Document Collaboration - A Modern Etiquette Guide
When we talk about written communication at work, I don’t think enough focus is given to what, for me, is the majority of written communication at work: document commenting. While I'll specifically call out doc commenting, these thoughts apply to any shared work space, like ticket writing/filing, or contributing to a shared work board, such as Trello.
These tools are such a critical part of asynchronous, remote working. It’s crucial to be able to work off the same document. However, it’s also often the opportunity to be the biggest jerk. I am fascinate by how often doc comments are passive aggressive, rude, or denigrating. And considering there are often many people looking at a document, it’s interesting how many people are willing to publicly throw that professional shade.
My golden rule of public doc commenting - start by giving the author the benefit of the doubt. It’s always easy to see a different way you would have mapped out the flow or storytelling, but that doesn’t mean your way is correct. Generally a quick once-over of the whole document before commenting does wonders.
Other ways to help you be the best contributor in a document come from asking yourself these questions:
What’s your relationship to the creator? Depending on your seniority, it might be OK that your comments are more top-level or based on the impressions conveyed by the slides. That’s what management is paid for, to make sure the message lands well.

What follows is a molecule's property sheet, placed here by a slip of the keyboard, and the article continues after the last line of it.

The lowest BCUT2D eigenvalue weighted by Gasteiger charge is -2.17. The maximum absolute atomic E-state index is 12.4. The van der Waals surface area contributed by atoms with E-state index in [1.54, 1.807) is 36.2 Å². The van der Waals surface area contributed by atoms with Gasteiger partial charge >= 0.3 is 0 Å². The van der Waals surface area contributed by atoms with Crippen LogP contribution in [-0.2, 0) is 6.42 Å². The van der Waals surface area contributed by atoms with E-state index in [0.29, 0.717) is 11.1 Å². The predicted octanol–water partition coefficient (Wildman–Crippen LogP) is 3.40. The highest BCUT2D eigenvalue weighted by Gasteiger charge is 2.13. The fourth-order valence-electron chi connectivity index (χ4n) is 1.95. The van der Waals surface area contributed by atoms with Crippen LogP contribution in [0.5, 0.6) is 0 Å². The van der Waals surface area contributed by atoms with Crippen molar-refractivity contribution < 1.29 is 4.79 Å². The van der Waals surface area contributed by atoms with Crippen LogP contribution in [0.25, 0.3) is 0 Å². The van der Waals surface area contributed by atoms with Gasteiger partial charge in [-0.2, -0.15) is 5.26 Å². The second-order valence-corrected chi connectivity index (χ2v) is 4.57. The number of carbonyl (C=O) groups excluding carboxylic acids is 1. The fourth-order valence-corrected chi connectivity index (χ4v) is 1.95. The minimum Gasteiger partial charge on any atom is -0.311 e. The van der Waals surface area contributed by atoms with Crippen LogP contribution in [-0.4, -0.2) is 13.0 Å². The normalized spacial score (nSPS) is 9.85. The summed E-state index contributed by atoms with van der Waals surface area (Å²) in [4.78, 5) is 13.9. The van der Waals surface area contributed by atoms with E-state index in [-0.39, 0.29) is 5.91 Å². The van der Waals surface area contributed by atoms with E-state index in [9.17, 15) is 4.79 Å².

Where in the process is the creator? An early draft may not be the time for copious grammar or small formatting comments.
How useful is my comment? Will it make the document materially better? (This is very much related to your relationship to the creator of the document.)
Who’s going to see this comment? Frankly, in a distributed workforce, assume everyone will see it, and let that be your guide for what to write.
Might your question be answered in later sections? This comes back to the benefit of the doubt, not assuming they are missing some big idea you think is critical until you are sure they’ve left it out.
What do you do to be effective and harmonious while working on shared communications?